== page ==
If there is not enough hCG in your body yet to trigger positive results on an at-home test, it's just to wait until the day of or after your missed period. Most women test positive between 8 and 12 days past conception. How soon you can take a pregnancy test without getting false results is limited to that window of time, depending on how sensitive the tests are available over-the-counter at pharmacies, grocery stores, etc.
Why do you need to wait for this period?
The medical community has opted to wait until around this time frame because early on, hormone levels can vary more and can result in false positives or negatives. If you test too soon (<6 days past the missed period), your body might not have enough of the pregnancy hormone (HCG) to trigger a positive result and also won't be able to detect it if there is one present.
On the flip side, if you test too late (>12 days after the expected period), you could receive a false negative depending on how sensitive those tests are; again, some women don't realize implantation bleeding is even a thing and therefore never notice when such spotting occurs, which results in an incorrect assumption they not pregnant only to find out later (usually around the time they would be expected to get their period) that they are indeed pregnant.
Additionally, some women don't begin producing high-quality cervical fluid until around this time frame, complicating things further by making hCG detection more difficult if not impossible without an over-the-counter test specifically designed for such use (there are different types of tests available for at-home pregnancy testing so you'll have to check what type is available in your area).
Is there anything else you should know?
Some women experience implantation spotting (bleeding) before the time frame listed above and therefore may wonder - what does having implantation bleeding mean?
Implantation spotting can be a bit confusing because it's often mistaken for a regular period; however, the two are not the same. Spotting is usually lighter and less red in color than menstrual blood and tends to be mild in terms of cramping (if any at all). On the flip side, if you do get your usual period during this time frame or after, don't start panicking. Many women believe they've experienced a phantom pregnancy when all they did was mistake their regular period for something else - always better to err on the side of caution by checking hCG levels though!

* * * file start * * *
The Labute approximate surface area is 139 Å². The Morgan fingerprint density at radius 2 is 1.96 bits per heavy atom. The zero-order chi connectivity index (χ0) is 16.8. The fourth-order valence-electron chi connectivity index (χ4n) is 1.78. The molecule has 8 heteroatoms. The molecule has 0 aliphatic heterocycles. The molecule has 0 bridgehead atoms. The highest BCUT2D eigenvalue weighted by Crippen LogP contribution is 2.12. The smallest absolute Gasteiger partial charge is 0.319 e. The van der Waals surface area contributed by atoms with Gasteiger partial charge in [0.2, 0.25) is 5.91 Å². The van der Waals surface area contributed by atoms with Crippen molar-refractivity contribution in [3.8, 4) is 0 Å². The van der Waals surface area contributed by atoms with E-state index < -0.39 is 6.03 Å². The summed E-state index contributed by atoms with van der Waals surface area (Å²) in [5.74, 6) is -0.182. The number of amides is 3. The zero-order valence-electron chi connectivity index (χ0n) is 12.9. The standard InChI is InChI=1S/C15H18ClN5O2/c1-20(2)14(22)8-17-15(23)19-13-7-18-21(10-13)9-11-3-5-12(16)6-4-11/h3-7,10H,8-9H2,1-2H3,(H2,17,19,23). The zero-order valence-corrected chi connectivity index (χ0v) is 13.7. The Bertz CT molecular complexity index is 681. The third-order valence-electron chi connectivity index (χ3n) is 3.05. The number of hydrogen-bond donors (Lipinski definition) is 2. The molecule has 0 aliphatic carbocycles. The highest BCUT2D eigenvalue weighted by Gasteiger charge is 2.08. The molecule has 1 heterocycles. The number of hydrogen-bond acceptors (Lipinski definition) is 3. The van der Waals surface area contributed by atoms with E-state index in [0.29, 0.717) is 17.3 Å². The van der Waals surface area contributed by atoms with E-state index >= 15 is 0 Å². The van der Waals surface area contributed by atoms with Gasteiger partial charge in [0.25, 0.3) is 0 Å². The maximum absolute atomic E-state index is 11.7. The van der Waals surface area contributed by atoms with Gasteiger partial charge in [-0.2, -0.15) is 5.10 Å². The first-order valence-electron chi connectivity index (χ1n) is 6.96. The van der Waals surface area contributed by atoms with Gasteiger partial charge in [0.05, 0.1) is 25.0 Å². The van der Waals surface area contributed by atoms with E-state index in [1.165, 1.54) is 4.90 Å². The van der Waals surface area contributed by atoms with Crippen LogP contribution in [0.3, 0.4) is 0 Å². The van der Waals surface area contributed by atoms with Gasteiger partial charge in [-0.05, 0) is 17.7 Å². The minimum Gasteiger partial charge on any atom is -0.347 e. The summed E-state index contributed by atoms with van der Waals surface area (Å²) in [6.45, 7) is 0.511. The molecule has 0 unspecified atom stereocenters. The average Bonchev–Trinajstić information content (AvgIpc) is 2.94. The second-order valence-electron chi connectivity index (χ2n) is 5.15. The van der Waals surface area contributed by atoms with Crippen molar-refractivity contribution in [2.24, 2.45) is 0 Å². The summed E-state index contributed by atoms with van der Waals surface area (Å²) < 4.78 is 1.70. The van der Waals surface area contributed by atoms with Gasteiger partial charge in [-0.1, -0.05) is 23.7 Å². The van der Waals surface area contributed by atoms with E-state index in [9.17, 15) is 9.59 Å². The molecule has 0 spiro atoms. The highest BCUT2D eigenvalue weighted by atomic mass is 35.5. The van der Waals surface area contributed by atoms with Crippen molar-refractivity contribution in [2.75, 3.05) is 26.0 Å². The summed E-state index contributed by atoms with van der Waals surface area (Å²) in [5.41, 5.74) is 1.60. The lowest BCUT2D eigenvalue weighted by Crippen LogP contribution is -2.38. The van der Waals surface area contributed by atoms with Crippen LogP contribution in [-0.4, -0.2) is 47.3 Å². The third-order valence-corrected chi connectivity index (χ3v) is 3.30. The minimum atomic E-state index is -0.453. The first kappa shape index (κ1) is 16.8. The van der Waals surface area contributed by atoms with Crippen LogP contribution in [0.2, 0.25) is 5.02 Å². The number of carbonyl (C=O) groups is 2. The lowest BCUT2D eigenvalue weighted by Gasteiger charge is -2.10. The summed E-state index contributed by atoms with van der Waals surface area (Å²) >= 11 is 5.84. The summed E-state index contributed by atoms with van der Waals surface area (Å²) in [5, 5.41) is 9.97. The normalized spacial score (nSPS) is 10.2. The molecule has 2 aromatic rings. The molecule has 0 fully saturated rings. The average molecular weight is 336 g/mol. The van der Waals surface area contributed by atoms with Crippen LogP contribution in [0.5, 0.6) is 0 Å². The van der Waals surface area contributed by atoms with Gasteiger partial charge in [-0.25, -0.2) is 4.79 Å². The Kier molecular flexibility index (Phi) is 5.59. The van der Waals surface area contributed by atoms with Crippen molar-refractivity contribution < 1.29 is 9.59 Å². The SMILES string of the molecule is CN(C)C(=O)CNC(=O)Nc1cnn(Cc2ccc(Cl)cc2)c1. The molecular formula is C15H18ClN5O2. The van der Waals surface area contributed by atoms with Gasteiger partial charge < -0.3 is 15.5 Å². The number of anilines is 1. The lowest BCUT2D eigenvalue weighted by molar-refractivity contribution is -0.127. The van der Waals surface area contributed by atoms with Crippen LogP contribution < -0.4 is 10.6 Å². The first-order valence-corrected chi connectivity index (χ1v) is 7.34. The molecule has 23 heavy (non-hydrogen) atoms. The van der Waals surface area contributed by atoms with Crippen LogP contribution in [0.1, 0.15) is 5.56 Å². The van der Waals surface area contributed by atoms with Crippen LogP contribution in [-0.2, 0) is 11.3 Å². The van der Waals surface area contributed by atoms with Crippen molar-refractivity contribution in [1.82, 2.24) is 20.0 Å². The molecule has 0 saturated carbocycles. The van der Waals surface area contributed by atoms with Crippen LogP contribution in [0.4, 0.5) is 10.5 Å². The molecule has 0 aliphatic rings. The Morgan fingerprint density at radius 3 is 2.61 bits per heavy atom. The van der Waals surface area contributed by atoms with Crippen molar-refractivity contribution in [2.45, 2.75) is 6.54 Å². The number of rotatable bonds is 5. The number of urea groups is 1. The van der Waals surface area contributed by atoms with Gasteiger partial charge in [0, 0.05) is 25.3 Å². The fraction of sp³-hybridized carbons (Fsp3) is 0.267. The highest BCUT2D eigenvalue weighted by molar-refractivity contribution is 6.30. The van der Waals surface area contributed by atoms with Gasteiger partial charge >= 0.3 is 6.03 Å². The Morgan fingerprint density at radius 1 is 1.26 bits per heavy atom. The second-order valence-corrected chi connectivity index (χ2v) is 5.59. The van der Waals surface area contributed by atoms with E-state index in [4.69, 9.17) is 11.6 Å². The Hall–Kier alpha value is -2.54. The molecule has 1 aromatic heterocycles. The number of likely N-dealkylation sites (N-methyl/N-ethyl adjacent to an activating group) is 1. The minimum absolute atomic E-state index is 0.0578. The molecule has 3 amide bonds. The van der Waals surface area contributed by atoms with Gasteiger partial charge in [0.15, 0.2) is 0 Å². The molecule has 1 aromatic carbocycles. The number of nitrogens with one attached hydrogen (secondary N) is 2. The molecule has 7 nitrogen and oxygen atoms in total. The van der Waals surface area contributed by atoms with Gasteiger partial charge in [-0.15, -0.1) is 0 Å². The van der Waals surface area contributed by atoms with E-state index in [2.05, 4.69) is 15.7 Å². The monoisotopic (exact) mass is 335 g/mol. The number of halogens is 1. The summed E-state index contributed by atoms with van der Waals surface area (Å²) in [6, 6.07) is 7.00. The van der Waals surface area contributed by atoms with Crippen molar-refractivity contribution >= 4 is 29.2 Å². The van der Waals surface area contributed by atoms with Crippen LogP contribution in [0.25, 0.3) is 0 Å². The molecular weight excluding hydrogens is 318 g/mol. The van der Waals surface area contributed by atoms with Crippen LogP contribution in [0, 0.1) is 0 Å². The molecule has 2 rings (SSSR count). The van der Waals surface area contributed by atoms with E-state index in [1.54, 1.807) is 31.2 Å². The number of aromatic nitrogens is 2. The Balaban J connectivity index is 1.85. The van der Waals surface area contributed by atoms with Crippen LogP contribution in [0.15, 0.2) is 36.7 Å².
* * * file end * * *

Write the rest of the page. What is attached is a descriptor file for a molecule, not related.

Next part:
The bottom line
To answer the question about whether or not it's possible to take a pregnancy test too soon, there is no specific timeframe specifying how long after implantation it becomes accurate on average because every woman has a different hormone pattern and therefore responds differently to pregnancy. It is, however, possible to take a test too soon (<6 days) and receive a false negative result if you don't have super sensitive tests available over-the-counter at pharmacies or grocery stores.
On the other hand, it is also possible to take a test too late (>12 days past the expected period), which will also lead to a false-negative result depending on how sensitive those tests are. That's why most medical professionals recommend waiting until after your missed period (or testing positive with an early detection type of OTC test) for more accurate results, although some patients claim they were able to learn they were pregnant as early as 5 days post ovulation/5 days post-conception with urine tests.
Please keep in mind that 10 days post-conception is considered the earliest you can accurately take a pregnancy test so doing so before then has a much higher risk of false-negative results.